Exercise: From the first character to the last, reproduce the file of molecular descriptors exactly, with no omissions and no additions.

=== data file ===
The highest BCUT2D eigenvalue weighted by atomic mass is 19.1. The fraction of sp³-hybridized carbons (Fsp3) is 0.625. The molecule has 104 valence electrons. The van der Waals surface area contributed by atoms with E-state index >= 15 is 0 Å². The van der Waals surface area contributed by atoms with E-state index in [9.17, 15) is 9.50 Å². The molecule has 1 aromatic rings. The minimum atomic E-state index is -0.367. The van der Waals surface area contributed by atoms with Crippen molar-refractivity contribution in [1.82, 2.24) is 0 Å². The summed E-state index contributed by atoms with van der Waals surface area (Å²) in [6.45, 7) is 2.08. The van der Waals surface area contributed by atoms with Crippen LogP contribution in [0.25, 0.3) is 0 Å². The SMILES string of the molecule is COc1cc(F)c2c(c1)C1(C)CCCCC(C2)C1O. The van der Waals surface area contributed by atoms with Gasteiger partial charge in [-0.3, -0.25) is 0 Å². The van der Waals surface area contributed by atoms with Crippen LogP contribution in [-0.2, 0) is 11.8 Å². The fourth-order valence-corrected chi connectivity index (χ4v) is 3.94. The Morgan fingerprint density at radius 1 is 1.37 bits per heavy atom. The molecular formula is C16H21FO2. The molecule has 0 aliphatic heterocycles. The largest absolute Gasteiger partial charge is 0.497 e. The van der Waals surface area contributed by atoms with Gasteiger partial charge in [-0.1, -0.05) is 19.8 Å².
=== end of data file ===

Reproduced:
The highest BCUT2D eigenvalue weighted by atomic mass is 19.1. The fraction of sp³-hybridized carbons (Fsp3) is 0.625. The molecule has 104 valence electrons. The van der Waals surface area contributed by atoms with E-state index >= 15 is 0 Å². The van der Waals surface area contributed by atoms with E-state index in [9.17, 15) is 9.50 Å². The molecule has 1 aromatic rings. The minimum atomic E-state index is -0.367. The van der Waals surface area contributed by atoms with Crippen molar-refractivity contribution in [1.82, 2.24) is 0 Å². The summed E-state index contributed by atoms with van der Waals surface area (Å²) in [6.45, 7) is 2.08. The van der Waals surface area contributed by atoms with Crippen LogP contribution in [0.25, 0.3) is 0 Å². The SMILES string of the molecule is COc1cc(F)c2c(c1)C1(C)CCCCC(C2)C1O. The van der Waals surface area contributed by atoms with Gasteiger partial charge in [-0.3, -0.25) is 0 Å². The van der Waals surface area contributed by atoms with Crippen LogP contribution in [-0.2, 0) is 11.8 Å². The fourth-order valence-corrected chi connectivity index (χ4v) is 3.94. The Morgan fingerprint density at radius 1 is 1.37 bits per heavy atom. The molecular formula is C16H21FO2. The molecule has 0 aliphatic heterocycles. The largest absolute Gasteiger partial charge is 0.497 e. The van der Waals surface area contributed by atoms with Gasteiger partial charge in [-0.1, -0.05) is 19.8 Å².